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Zuzanna Gasior
Apr 14, 2021

Tomohiro Hata Architect and Associates built a family house around a planted central courtyard in pursuit of peace and quiet for a dense urban site in Hyogo, Japan.

Inspired by the 17th century Katsura Imperial Villa, the building inverts its form by focusing views inwards and providing sanctuary from the bustle of the surrounding. This resulted in a new form in which a shallow, veranda space that connects and supports the rich inside/outside relationships extends in a three-dimensional circle, looping around.

The interior garden is surrounded by the principal living spaces: bedroom, living room, kitchen, dining room, bathroom and washroom. Study rooms and a playroom occupy the floor above. Internally, all the floors and walls are lined in plywood, with large windows and full-height openings facing onto the courtyard. A sequence of walkways, stairs and generous terraces, partly open to the sky, provide circulation between levels.

The complexity of this arrangement gives the building the illusion of being larger than it is. Like European Modernists Bruno Taut, Walter Gropius and Le Corbusier, Hata is inspired by the 17th century Japanese palace and its harmonious relationship between architecture and landscape. Similarly, Loop Terrace offers a direct connection to nature and employs exposed timber within a limited material palette. However, unlike the imperial villa, which cultivates views out, Loop Terrace inverts this with views orientated inwards.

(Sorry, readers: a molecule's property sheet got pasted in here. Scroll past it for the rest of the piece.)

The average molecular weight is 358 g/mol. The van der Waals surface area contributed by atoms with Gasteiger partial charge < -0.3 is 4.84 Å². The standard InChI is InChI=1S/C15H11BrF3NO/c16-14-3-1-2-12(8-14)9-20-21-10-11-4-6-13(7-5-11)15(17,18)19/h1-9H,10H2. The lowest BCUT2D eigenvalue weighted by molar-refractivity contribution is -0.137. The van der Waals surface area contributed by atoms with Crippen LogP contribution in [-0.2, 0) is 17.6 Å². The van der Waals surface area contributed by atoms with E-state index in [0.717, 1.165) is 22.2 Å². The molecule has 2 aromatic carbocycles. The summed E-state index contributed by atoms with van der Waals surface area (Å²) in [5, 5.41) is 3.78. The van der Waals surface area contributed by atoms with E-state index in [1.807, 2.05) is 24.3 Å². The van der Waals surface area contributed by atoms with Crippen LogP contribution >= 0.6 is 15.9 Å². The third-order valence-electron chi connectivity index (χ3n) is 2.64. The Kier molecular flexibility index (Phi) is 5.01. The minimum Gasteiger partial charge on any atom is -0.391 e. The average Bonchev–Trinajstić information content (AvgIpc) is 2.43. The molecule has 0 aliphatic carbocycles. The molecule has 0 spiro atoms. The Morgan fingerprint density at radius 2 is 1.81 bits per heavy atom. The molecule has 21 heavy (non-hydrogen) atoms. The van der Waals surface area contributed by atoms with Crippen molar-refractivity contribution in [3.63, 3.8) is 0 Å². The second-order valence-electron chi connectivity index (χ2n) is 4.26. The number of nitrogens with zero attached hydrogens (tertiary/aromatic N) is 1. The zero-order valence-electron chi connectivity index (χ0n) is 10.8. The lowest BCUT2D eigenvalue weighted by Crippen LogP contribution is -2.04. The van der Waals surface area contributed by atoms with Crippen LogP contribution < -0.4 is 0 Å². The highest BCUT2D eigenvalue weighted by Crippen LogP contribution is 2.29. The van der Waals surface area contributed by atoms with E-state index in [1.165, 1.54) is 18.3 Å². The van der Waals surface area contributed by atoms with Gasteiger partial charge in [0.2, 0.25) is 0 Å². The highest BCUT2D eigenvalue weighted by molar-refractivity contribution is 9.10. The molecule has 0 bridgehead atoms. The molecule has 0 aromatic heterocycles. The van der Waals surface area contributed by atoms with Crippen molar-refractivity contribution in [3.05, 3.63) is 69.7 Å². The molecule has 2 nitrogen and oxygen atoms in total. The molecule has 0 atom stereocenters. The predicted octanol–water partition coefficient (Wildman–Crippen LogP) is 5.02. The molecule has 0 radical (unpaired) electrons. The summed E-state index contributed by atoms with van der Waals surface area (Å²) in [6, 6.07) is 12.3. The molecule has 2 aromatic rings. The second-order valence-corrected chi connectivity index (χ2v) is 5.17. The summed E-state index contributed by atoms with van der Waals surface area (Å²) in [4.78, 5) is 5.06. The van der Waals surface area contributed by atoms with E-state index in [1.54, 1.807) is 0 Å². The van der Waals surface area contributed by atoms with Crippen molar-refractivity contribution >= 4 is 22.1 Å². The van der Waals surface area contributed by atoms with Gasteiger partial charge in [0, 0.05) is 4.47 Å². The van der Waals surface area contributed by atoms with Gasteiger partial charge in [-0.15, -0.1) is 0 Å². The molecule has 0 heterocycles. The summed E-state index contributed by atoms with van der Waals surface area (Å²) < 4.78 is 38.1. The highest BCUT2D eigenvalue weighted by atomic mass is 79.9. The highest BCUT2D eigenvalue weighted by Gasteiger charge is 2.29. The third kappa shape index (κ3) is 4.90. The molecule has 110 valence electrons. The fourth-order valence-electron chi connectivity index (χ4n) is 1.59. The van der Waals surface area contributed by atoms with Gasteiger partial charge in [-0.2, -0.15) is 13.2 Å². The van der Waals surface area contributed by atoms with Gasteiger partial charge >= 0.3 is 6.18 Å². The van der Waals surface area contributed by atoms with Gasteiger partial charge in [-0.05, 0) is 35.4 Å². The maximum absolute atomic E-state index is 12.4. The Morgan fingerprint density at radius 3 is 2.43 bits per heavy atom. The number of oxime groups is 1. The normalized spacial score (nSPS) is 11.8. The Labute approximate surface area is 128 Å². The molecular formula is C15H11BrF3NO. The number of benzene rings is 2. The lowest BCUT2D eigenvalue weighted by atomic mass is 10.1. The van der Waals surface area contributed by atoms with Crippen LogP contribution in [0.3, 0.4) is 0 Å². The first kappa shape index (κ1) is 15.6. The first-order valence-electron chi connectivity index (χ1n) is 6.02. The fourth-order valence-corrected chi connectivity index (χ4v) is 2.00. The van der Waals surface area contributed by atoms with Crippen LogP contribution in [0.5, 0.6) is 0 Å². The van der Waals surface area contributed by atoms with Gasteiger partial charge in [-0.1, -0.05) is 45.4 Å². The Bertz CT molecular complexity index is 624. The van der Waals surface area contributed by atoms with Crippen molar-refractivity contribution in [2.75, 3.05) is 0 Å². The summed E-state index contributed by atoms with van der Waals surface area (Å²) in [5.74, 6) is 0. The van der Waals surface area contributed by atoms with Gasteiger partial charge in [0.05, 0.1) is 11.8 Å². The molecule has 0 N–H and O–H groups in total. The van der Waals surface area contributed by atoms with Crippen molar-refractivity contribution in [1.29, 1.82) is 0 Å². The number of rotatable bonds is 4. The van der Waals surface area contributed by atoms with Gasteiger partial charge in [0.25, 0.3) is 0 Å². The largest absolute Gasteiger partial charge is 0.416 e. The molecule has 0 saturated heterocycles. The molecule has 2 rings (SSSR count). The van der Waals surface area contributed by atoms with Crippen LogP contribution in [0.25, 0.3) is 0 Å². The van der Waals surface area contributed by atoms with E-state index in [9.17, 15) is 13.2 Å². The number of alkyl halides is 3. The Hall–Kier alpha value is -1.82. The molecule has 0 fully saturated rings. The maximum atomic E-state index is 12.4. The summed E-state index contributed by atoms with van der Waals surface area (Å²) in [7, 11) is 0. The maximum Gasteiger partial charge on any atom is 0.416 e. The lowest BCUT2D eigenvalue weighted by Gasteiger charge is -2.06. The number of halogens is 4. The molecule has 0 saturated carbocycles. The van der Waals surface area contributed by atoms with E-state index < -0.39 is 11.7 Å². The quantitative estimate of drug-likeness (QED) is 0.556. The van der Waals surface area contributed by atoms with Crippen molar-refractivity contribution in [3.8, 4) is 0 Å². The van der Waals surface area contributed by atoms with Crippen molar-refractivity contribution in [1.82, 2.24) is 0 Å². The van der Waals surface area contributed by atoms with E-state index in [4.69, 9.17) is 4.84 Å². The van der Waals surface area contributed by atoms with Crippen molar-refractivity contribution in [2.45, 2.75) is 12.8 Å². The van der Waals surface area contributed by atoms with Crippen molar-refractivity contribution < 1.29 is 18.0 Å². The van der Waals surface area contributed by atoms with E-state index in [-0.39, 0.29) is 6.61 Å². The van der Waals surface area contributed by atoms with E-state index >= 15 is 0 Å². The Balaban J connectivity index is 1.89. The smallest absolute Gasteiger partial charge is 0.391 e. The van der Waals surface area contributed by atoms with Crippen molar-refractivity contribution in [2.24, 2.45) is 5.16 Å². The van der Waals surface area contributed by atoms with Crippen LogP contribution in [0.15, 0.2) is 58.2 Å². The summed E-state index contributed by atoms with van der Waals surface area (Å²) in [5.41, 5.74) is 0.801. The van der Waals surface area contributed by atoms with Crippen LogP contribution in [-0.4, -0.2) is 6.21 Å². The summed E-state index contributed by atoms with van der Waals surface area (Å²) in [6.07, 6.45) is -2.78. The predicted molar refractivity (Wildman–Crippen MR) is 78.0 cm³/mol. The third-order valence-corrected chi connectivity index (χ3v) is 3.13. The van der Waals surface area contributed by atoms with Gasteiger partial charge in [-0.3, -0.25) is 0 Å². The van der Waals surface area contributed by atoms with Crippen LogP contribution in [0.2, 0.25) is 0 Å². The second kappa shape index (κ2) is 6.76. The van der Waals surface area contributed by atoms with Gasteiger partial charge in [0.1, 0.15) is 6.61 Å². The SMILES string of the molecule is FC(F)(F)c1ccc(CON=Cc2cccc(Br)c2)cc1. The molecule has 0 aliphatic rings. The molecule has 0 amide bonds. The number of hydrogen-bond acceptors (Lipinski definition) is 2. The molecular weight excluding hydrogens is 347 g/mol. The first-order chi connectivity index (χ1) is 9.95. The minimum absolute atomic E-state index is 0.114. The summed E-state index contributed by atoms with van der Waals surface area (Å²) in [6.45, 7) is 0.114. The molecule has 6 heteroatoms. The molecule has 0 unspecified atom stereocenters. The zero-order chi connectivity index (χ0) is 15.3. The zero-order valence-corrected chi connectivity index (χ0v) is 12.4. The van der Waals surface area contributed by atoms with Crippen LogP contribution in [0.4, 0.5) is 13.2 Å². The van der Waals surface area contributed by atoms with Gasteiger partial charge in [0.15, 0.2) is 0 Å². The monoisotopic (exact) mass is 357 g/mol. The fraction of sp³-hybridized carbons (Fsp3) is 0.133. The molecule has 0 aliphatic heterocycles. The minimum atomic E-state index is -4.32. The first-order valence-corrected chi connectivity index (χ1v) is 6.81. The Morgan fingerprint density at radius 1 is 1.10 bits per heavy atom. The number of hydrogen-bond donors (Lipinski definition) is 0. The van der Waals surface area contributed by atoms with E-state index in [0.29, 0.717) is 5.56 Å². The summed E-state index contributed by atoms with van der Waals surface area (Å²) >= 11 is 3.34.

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Zuzanna Gasior
April 14, 2021

Tomohiro Hata Architect and Associates built a family house around a planted central courtyard in pursuit of peace and quiet for a dense urban site in Hyogo, Japan.

Inspired by the 17th century Katsura Imperial Villa, the building inverts its form by focusing views inwards and providing sanctuary from the bustle of the surrounding. This resulted in a new form in which a shallow, veranda space that connects and supports the rich inside/outside relationships extends in a three-dimensional circle, looping around.

The interior garden is surrounded by the principal living spaces: bedroom, living room, kitchen, dining room, bathroom and washroom. Study rooms and a playroom occupy the floor above. Internally, all the floors and walls are lined in plywood, with large windows and full-height openings facing onto the courtyard. A sequence of walkways, stairs and generous terraces, partly open to the sky, provide circulation between levels.

The complexity of this arrangement gives the building the illusion of being larger than it is. Like European Modernists Bruno Taut, Walter Gropius and Le Corbusier, Hata is inspired by the 17th century Japanese palace and its harmonious relationship between architecture and landscape. Similarly, Loop Terrace offers a direct connection to nature and employs exposed timber within a limited material palette. However, unlike the imperial villa, which cultivates views out, Loop Terrace inverts this with views orientated inwards.

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